Windmills are a subsidised scam making a few people rich. Nuclear power will be a bigger one as it is to expensive and nobody can come up with an accurate figure per kilowatt if you include decommissioning or an accident. This will intimately be paid for by the taxpayer and be as private and competitive as the railways another scam and scandal on the mug taxpayer.
        Fake and hidden private ownership of state facilities run for the benefit of a few so called businessmen that if it where ever really in the private sector would not even exist. They are not businessmen but are managers paid by the government to run a state funded company as efficiently as possible. In the same vain, the local council leader is not the 'Chief executive like he is head of Toyota or the like and does not deserve more wages than the Prime Minister.
        Have think about how the state gets ripped off by private and not so private companies and how State organisations pretend to be private companies. The minimum wage and tax credits just pale into insignificance, except maybe to your prejudices and dogma

        • Stuart Fairney
          Posted March 22, 2010 at 12:49 pm | Permalink

          I do not regard starvation as a likely outcome for anyone in the UK, with or without tax credits or minimum wage. Indeed, if you simply get out of the way, you would be surprised just how high wages may get as the economy powers ahead.

          As for "You would have to pay for stronger policing without any wage floor" this is an implicit threat of violence ~ pay for stronger policing or give in to demands backed by threat ~ I will pay for the cops.

          I don't wholly disagree with you latter comments. I am not sure which one of us this surpises more.

  31. Roger360
    Posted March 22, 2010 at 3:52 am | Permalink

    John

    Please explain to me why the Bank of England are driving down the pound. As an importer I follow it closely and every time sterling stregthens, someone from the BOE pops up to make an adverse comment on the UK economy. Usually Mervyn King, but Kate Barker, Andrew Sentance or inevitably David Blanchflower ( is this man a Russian plant left over from the Cold War?) do the trick. Why is the economic community so focused on a weak pound? In my business studies, we were alwaays taught that a strong currency forced you to be competitive in the world – a weak currecny was the easy wa out.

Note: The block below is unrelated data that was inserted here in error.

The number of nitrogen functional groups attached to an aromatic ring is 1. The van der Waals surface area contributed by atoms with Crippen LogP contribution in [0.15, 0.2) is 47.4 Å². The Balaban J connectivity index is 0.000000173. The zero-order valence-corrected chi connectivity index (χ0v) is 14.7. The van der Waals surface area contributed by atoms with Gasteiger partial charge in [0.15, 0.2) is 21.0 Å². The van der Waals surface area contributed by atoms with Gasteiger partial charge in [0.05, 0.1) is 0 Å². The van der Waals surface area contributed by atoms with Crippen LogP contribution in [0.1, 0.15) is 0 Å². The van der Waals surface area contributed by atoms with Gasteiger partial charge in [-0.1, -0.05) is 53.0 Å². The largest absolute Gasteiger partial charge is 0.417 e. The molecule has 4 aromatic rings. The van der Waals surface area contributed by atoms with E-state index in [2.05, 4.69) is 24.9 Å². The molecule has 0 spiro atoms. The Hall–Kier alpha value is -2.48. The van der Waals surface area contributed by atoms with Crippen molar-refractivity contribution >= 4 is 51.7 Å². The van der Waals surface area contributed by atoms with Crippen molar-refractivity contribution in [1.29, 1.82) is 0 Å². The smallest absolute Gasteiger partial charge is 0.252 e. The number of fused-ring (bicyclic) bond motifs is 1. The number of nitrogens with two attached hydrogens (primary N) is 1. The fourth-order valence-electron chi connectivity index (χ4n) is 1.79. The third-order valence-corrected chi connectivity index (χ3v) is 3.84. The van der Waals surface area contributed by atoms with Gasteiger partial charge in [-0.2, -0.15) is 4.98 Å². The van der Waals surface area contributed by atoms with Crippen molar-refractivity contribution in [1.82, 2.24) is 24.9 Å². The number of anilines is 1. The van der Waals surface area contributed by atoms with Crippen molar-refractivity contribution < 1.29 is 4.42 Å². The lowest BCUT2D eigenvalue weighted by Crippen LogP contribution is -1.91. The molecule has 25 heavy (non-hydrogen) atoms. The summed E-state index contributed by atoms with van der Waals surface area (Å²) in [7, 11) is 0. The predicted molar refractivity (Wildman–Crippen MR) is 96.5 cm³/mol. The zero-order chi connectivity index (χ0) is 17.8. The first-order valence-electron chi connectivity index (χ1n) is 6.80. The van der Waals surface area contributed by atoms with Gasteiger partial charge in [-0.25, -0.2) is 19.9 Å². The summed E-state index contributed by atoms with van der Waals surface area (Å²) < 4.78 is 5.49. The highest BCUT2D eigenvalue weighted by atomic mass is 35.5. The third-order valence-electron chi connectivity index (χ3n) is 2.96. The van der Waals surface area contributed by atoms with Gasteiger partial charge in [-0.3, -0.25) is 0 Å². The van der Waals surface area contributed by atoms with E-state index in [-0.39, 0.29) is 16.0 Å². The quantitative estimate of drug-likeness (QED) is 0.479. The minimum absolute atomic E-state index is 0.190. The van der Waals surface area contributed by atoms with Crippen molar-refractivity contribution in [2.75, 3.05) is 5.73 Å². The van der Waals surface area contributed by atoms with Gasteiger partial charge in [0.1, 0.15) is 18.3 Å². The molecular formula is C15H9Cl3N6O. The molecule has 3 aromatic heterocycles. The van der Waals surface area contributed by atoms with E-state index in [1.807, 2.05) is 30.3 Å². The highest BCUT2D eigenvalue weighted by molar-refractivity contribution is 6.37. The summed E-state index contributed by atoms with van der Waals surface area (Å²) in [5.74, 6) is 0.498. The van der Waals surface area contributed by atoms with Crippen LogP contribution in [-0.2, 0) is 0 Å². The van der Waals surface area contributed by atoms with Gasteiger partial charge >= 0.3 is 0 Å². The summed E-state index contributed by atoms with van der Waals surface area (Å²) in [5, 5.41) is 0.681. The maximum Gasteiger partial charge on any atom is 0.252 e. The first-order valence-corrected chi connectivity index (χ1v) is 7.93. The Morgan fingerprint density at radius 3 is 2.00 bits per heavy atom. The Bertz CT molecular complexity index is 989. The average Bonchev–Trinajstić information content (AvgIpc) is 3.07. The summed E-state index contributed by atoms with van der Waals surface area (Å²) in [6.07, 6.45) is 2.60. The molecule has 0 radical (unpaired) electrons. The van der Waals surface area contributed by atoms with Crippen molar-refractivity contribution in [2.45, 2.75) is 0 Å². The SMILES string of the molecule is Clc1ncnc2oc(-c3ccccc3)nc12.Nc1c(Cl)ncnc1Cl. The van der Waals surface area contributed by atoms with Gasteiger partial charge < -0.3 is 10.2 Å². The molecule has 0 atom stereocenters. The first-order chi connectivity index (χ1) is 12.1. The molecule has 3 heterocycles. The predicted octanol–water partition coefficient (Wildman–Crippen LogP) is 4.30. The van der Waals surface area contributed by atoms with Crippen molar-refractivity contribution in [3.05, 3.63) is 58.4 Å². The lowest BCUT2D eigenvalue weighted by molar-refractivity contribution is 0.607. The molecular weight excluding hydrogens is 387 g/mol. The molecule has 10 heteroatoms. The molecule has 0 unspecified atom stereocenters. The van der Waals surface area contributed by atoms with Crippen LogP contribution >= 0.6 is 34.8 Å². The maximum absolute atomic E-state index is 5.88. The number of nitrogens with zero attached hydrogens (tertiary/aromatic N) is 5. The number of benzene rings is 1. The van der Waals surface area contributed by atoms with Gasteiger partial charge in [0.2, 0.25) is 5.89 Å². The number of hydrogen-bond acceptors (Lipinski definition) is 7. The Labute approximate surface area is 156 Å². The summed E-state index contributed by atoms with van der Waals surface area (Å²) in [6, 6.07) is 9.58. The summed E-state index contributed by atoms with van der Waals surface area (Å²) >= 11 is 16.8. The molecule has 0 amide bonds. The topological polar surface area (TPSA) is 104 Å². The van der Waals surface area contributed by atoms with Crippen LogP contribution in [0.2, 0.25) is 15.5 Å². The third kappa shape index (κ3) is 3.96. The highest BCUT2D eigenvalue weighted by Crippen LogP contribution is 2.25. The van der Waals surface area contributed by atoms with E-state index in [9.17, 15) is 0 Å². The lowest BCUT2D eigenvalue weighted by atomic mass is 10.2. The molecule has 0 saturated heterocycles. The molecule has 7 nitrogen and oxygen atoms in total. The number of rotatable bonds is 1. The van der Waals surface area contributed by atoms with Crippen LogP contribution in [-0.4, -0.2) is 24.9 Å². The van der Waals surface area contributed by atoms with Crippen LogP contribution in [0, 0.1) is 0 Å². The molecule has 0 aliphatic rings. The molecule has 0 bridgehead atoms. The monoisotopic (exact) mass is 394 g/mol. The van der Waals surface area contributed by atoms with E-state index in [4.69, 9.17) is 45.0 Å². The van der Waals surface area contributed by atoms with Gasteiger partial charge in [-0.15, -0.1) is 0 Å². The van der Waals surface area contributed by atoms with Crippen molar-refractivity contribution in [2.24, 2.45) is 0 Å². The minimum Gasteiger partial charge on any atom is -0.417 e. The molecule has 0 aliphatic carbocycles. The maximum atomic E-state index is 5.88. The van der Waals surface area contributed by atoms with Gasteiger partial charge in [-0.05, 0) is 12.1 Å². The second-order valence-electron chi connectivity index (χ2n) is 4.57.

Reply: I assume because they think it will help exports and reduce imports. it is certainly making us all poorer by the day.

    • JimF
      Posted March 22, 2010 at 5:28 pm | Permalink

      I'm trying to make Sterling less relevant in our dealings. We used to import, pay USD/EURO/YEN, sell mainly in Sterling and mount up our profits in a Standard Life STG account paying 5% interest to pay Corporation Tax and VAT from.
      Now we make more product ourselves instead of importing, as a % of turnover, so higher gross margin, pay Sterling costs here, sell in EU/CHF/USD (even in UK), and keep deposits in these currencies to pay our taxes from. By the time taxes are payable we need fewer Euros to pay them.
      That way we keep our head above water and play the BOE at its own game. The problem is our customer base is shrinking in the UK, so we're going overseas in part or whole anyway in the next year or so anyway.

  32. Posted April 21, 2010 at 1:37 am | Permalink

    I REALLY liked your post and Labour governments end in economic chaos | John Redwood blog! It took me a little bit to find your site…but I book marked it. Would you mind if I but a link back to my site?

4 Trackbacks

  1. […] Labour governments end in economic chaos | John Redwood […]

  2. By Microsoft MCSE Study In The UK – Insights on March 21, 2010 at 4:55 pm

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  4. By Doomsday or Better World on April 27, 2010 at 11:18 am

    I have heard people talk about the Mayan Calendar being accurate on other things, so they think this will be accurate as well. Who knows what will happen in the year of 2012 on December 21st. No one can predict the future. Sure, we can theorize and mak…

  • About John Redwood


    John Redwood won a free place at Kent College, Canterbury, He graduated from Magdalen College Oxford, has a DPhil and is a fellow of All Souls College. A businessman by background, he has been a director of NM Rothschild merchant bank and chairman of a quoted industrial PLC.